Wed, Jun 20, 2007 - Page 5 News List

Japan unhappy with US' proposed sex slaves vote


Japanese Foreign Minister Taro Aso said yesterday that he regrets the plans by a US House of Representatives committee to vote on a resolution demanding Japan apologizes to wartime sex slaves.

"I think it is too bad," Aso told reporters when asked to comment on the planned vote. "The prime minister has expressed Japan's position and we stand by that."

His remarks came after Kyodo News agency and public broadcaster NHK reported that the House Foreign Affairs Committee has decided to put the resolution to a vote next Tuesday.

Nariaki Nakayama, a conservative lawmaker who has led a drive to tone down Japan's past apology to former comfort women, lashed out at the US Congress.

"I don't think the US House would do something so senseless," Nakayama said yesterday.

"It wouldn't show common sense to adopt a cooked-up bill, as there are no facts" that back US lawmakers' assertions, he said.

"We, the Japanese lower house, wouldn't ask for an apology from the US government for the slavery system, saying they brought black people from Africa, enslaved them and forced them to work and did such cruel things."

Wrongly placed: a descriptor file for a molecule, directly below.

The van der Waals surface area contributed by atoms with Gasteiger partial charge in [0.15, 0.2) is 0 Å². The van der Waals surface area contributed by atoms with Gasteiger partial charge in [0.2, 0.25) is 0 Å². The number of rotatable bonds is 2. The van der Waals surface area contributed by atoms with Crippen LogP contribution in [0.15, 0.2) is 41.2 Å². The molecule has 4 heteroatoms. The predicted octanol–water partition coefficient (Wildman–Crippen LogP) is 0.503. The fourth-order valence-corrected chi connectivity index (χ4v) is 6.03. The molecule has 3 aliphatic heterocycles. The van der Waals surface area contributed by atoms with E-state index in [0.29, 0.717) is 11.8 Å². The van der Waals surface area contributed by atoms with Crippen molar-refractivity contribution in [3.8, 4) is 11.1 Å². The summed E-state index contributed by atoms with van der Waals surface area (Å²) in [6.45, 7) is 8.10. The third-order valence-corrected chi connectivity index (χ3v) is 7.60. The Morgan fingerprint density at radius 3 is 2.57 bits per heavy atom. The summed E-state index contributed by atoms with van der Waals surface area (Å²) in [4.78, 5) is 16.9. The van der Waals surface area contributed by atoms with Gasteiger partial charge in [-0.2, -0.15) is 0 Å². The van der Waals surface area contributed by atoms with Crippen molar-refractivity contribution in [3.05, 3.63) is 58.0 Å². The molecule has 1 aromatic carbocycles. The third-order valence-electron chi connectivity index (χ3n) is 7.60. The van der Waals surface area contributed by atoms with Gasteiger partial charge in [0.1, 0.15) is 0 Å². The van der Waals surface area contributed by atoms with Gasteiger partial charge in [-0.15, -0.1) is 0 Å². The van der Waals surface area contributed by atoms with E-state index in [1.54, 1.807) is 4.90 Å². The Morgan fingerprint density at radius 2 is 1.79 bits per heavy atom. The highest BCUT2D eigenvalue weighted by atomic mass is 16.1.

Japan objects to the nonbinding resolution -- which is likely to pass -- saying it is not based on historical fact.

The resolution calls for Japan to "formally acknowledge, apologize and accept historical responsibility in a clear and unequivocal manner" for the women's ordeal.

Historians say as many as 200,000 women, mainly from Korea, China and the Philippines, worked in Japanese military brothels in the 1930s and 1940s. Many victims say they were forced to work as sex slaves by military authorities and were held against their will.

The Japanese government issued a carefully worded official apology in 1993 for its role in wartime prostitution after a historian discovered documents showing government involvement.

However, Prime Minister Shinzo Abe rekindled controversy earlier this year by saying there is no evidence the women were coerced, although he later repeatedly distanced himself from that comment.

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